Posts Tagged 'Abby the Librarian'

The Reread

Ever since I read Abby (the) Librarian’s post about The Reread, I’ve been pondering my own rereading.  I used to reread books all the time when I was younger.  Once a year I’d reread The Westing Game.

This is the same cover as my heavily dog-eared, well-loved, small paperback copy.

But unfortunately, somewhere along the way I got busy, and I haven’t read it in several years.  Although I did listen to part of it a few months ago.  Still awesome!  I’ve read some of my other favorites lots of times, but it’s been years since I’ve reread those as well.  Every time a new Harry Potter book came out, I’d reread the previous ones.  When Deathly Hallows was released, it was a challenge to finish the first six in time, especially since I hadn’t left myself enough time…but I did it!  (Still really proud of how quickly I got through #6 – until I think about how quickly I read #7.)

The last book I reread was The Hunger Games before Catching Fire was released.  I had remembered how quickly I read it the first time, so I thought a reread was good to catch more stuff, but holy crap, I devoured it just as quickly the second time!  *Sigh* What a good book.

I’m still in my book rut.  I’m currently working my way through Incarceron (STILL, though mostly now because I usually just read it at lunch at work) and 13 Little Blue Envelopes (which I’m not loving, mostly because of the aunt).  So instead of trying to continue with those, I thought I’d take a break and pick up an old favorite.  I’m going with The Witch of Blackbird Pond.  I feel bad avoiding my HUGE stack of more current, unread books to read, but maybe just reading a portion of this great book will help.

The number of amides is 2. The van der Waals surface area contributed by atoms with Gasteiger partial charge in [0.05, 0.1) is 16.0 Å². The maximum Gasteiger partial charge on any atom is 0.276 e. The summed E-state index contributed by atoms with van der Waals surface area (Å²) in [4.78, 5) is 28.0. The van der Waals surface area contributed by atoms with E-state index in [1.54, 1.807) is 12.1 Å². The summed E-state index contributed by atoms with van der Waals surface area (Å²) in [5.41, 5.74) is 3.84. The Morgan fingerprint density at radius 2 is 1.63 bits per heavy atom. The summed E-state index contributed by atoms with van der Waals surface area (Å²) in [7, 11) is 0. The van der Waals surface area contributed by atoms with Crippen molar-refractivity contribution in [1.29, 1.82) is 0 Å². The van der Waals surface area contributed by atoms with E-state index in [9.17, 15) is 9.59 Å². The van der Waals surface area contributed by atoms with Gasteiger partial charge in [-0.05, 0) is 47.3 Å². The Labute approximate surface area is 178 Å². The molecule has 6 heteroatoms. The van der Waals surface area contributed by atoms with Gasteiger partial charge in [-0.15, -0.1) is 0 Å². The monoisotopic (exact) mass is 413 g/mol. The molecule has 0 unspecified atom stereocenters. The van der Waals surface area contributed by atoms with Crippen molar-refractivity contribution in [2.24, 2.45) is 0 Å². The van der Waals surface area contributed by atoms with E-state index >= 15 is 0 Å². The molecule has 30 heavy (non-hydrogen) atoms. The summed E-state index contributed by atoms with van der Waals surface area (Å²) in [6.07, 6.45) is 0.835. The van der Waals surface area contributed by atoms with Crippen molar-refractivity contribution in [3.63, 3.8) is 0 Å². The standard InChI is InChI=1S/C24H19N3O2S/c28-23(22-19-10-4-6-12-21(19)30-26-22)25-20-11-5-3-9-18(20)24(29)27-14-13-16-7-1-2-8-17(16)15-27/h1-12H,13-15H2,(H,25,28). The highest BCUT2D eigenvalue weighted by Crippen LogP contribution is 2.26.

– Jill

Top 100 Children’s Chapter Books – Jill

Like Jen said in her post, Fuse 8 has finished announcing the top 100 Children’s Chapter books.  Abby (the) Librarian posted which ones she had read, then Jen did, and now I want to.  🙂  I’ve read the ones in bold.  (And I’ve only included the ones I remember reading, so some of them I may actually have read as a kid, but who really remembers for sure.)

100. The Egypt Game – Snyder (1967)
99. The Indian in the Cupboard – Banks (1980)
98. Children of Green Knowe – Boston (1954)
97. The Miraculous Journey of Edward Tulane – DiCamillo (2006)
96. The Witches – Dahl (1983)
95. Pippi Longstocking – Lindgren (1950)
94. Swallows and Amazons – Ransome (1930)
93. Caddie Woodlawn – Brink (1935)
92. Ella Enchanted – Levine (1997)
— I can’t believe this is way down here at 92!
91. Sideways Stories from Wayside School – Sachar (1978)
90. Sarah, Plain and Tall – MacLachlan (1985)
89. Ramona and Her Father – Cleary (1977)

88. The High King – Alexander (1968)
87. The View from Saturday – Konigsburg (1996)